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“The contract figure was in dollars and so from 2000 to now considering the fall of the dollar…all of these have contributed to the increase in the amount. Government pays 1% on the cars that were imported every month because we have been defaulting all these years…” says Managing Editor of the “Insight” newspaper, Kwesi Pratt Jnr,…
…as he attempts an explanation to the question of the legitimacy of the $1.5billion African Automobile Limited (AAL) is demanding from the Government of Ghana as judgment debt.
Reading copiously from the letter addressed to the then Minister of Local Gov’t and Rural Dev’t, Kwadwo Adjei-Darko, and authored by the NPP Member of Parliament for Abuakwa South, Samuel Atta Akyea on behalf of his client, AAL, in 2003 onPeaceFM’s flagship programme, “Kokrokoo”, the seasoned journalist disclosed that the prices of the cars, which was in dollars, ballooned because of certain clauses in the contract.
“The contract also included a term that in the event of the Ministry defaulting in the payment schedule, whatever amount is outstanding will attract an interest of 1% per month bearing in mind that the transaction was dollar-denominated,” Kwesi Pratt read from Atta Akyea’s letter.
According to AAL, in 1994, the Ministry ordered 110 Mitsubishi Pajeros from them. After the vehicles were put to good use for more than 5 years and due to the reliability of the vehicles and the quality after-sales service provided by AAL for all that period, the Ministry approached them to trade in the 110 Pajeros for brand new Galloper Station Wagons.
A Daily Graphic publication last Wednesday brought to the fore the issue of the imported Galloper vehicles which were ordered from AAL by the erstwhile NDC government in 1999 and delivered in 2001 for distribution to District Assemblies, but were allegedly abandoned by the NPP when it took power in 2001.
The NPP said there was no contract between government and AAL covering the importation of the vehicles and that the vehicles did not meet the specifications for Ghanaian roads as that time, amongst others.
According to the publication quoting the deputy information minister, after the NPP’s actions had led to rise in cost, the NPP turned around to accuse the NDC government of paying debts which they claimed were unjustified and revealed that the NDC government has engaged AAL in a dialogue with the aim of beating down their $1.5 billion claim on the 86 abandoned vehicles.
Mr Ablakwa claims the settlement negotiation with AAL is currently deadlocked, and added that the matter coming into the public domain was a result of the transparency in the governance system of the NDC.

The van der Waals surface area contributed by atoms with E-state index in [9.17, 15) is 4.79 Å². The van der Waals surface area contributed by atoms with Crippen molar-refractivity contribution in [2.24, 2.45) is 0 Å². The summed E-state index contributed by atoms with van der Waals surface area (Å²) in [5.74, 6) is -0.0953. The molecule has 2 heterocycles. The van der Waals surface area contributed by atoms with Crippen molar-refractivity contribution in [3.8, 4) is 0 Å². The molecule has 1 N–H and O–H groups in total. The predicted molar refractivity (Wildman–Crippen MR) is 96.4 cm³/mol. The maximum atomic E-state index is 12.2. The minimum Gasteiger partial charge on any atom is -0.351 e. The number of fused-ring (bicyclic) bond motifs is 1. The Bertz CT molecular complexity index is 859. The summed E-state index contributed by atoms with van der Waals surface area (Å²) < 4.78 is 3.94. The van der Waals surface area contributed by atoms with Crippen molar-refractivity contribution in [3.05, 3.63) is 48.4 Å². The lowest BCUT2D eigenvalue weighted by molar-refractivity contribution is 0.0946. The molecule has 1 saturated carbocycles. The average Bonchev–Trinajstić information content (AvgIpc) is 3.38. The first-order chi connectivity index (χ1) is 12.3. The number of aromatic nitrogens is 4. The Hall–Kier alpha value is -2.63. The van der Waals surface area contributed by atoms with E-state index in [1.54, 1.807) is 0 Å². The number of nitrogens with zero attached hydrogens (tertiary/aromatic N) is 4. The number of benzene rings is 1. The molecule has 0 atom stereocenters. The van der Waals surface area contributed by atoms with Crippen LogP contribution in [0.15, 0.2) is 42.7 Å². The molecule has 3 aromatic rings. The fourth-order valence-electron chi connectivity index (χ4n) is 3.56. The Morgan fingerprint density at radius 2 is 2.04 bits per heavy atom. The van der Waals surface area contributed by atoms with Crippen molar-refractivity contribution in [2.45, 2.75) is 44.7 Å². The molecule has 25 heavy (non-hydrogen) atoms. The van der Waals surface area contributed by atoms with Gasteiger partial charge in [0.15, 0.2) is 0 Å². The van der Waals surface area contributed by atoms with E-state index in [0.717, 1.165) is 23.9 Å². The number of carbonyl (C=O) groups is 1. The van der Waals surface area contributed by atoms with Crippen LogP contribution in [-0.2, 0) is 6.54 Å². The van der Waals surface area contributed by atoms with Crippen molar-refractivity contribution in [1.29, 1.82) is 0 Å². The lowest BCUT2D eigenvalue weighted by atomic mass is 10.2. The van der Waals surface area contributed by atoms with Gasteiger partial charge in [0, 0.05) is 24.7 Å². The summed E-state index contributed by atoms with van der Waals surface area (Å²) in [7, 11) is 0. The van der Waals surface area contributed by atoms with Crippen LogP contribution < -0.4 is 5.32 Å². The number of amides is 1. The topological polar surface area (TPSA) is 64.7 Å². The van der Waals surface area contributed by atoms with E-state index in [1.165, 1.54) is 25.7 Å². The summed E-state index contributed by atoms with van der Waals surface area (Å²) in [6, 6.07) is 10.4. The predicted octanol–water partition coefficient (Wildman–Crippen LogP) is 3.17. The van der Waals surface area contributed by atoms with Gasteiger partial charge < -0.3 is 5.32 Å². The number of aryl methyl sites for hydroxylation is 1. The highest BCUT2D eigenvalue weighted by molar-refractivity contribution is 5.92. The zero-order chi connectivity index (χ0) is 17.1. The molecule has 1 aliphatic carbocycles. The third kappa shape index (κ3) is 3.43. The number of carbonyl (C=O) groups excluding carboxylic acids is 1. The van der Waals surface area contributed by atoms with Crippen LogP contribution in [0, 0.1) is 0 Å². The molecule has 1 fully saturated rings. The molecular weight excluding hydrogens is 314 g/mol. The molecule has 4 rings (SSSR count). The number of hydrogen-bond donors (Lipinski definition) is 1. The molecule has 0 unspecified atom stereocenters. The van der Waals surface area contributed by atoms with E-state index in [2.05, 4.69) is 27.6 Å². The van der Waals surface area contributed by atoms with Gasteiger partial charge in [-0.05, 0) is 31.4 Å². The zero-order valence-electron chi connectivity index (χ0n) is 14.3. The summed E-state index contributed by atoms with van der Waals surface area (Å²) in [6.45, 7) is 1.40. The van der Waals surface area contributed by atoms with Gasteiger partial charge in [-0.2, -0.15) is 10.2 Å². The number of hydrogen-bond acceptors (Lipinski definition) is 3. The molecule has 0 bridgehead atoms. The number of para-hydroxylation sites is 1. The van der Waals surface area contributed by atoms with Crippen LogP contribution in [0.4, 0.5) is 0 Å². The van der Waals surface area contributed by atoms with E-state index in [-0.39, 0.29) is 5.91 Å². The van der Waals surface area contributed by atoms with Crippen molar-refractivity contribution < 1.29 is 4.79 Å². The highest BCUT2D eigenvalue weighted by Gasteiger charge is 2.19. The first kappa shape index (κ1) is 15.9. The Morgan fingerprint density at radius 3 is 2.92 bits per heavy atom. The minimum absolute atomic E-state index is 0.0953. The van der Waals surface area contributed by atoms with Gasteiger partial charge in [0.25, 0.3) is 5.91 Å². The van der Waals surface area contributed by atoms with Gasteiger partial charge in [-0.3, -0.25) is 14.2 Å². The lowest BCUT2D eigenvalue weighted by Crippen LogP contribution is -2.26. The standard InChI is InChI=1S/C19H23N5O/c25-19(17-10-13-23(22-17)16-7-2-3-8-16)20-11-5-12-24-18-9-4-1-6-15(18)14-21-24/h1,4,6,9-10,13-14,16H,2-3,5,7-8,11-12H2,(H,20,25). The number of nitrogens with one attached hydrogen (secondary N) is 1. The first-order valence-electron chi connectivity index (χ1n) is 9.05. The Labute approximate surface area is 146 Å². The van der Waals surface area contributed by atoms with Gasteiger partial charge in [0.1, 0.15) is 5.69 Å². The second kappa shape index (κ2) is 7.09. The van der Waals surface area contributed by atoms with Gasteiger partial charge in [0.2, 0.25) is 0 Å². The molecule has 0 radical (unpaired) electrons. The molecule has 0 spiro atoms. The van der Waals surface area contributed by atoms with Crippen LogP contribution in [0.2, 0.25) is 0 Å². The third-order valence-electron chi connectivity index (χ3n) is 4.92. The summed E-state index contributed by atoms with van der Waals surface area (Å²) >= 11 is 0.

Contributing to discussions on “Kokrokoo”, Kwesi Pratt said the NPP will be erring in their calculations to arrive at the actual amount or unit price of the vehicle involved in the transaction if it divides 17 million by the number of cars that were bought.
“I have worked on the Galloper issue since 2001…If you look at the agreement, they bought 110 (Mitsubishi) Pajeros from them (AAL) which were used for five years and then government decided to return them and trade it for 110 (brand new Gallopers Station Wagons) from the company. That was the agreement. The price of the vehicle that is being purported is false…what they do is that they divide 17million by 110; which is wrong…” he said.
Kwesi Pratt also touched on the substantive matter of the existence of a contract.
The Abuakwa South MP is reported to have stated that “There was no signed contract properly speaking” and he only “made inference of contract by conduct”.
He clarified that “A letter from a Lawyer is a claim; what we call a demand notice and it doesn’t end there. The one who the letter has been addressed to needs to interrogate the claims and make the appropriate response. Any serious government would subject the legitimacy of such claims to scrutiny, seek legal interpretation and advice, and challenge it in court.”
But the newspaper editor wondered how the NPP MP, who was counsel for AAL in 2003, could wrote a letter to the Ministry demanding compensation or payment for contract honoured if he did not believe in the claims of AAL.
“…I have read what Atta Akyei said and he claims his letter is not an agreement; nobody has said his letter is a contract or an agreement. What he said was that there was a contract…the question is: did he write that there was a contract or not? If he did, on what basis did he do that?” Kwesi Pratt quizzed.
Source: Rebecca Addo-Tetteh/Peacefmonline.com/Ghana
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